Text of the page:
Convention People’s Party). As reflected in the
constitution of the ARPS to which I have alluded
above, it was the hope of Sarbah that the School
would create a new kind of educated African who
would be very conversant with the traditions and
customs of his ancestors. He was therefore hoping
that, in addition to the normal English curriculum,
emphasis would be placed on African history, African
languages, and African culture. Emphasis would also
be placed on agricultural and industrial training
that, would enable future generations to have a
vested interest in the development of their country.
These hopes are reflected in the Mfantsipim crest.
Third, he was strategic:
- His goal was to
establish a school that would be a rival to his old
high school which had by then been re-named as the
Wesleyan Collegiate School. But the establishment of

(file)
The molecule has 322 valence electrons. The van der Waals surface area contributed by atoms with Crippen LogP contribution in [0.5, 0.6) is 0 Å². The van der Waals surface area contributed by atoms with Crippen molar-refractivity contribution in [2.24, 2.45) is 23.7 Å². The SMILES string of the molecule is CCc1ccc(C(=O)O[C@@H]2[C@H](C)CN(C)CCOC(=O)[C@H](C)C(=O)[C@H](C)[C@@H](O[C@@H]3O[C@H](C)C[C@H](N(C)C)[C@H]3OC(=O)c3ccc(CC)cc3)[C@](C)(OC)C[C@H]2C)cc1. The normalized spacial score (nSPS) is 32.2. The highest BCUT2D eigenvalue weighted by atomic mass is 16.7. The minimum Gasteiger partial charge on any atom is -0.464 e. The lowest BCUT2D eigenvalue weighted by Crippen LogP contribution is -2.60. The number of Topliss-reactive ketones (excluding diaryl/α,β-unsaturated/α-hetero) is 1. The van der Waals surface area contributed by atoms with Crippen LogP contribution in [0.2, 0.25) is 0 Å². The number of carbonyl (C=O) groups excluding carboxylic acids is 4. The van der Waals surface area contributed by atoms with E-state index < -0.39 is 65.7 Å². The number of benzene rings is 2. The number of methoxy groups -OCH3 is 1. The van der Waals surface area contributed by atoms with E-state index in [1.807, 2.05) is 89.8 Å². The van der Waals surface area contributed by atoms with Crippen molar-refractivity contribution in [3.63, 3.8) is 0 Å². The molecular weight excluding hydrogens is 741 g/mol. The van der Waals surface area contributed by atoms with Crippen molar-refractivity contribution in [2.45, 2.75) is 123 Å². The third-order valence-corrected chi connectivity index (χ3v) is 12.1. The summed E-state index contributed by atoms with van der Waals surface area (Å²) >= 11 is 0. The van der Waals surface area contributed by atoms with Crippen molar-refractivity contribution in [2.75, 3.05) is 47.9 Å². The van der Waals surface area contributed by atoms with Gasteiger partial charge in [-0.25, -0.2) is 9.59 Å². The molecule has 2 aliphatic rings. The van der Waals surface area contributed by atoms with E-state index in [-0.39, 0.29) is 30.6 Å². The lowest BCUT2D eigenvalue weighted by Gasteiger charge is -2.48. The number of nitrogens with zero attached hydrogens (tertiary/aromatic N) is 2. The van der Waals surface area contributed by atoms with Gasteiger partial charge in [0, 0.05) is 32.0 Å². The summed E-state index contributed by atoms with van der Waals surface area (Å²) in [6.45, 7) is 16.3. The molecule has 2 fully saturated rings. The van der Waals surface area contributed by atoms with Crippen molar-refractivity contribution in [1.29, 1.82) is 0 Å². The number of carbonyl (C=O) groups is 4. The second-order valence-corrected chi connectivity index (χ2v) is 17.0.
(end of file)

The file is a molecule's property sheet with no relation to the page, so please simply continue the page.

the school was not his first step he took.
- His first step was
rather to ensure that an educational goal was
included in the constitution of the ARPS even though
it had been established for political purposes.
- Next, he established
a Trust fund, the Fanti National Education Trust
Fund to help with financing the running of the
school which he hoped to establish; this done, he
invited chiefs and others to contribute to the fund.
- After this, working
through the Society, he established an education
company known as the Fanti Public Schools Limited.
- It was this Company
that took the lead in establishing the new secondary
school that was to be the rival of Wesleyan
- Originally, the
company wanted to adopt the name “Collegiate”; but
this was disallowed by the Missionaries; so, they
adopted “Mfantsipim” as its name.
- Not long after, the
two high schools were merged together under the
In effect, the School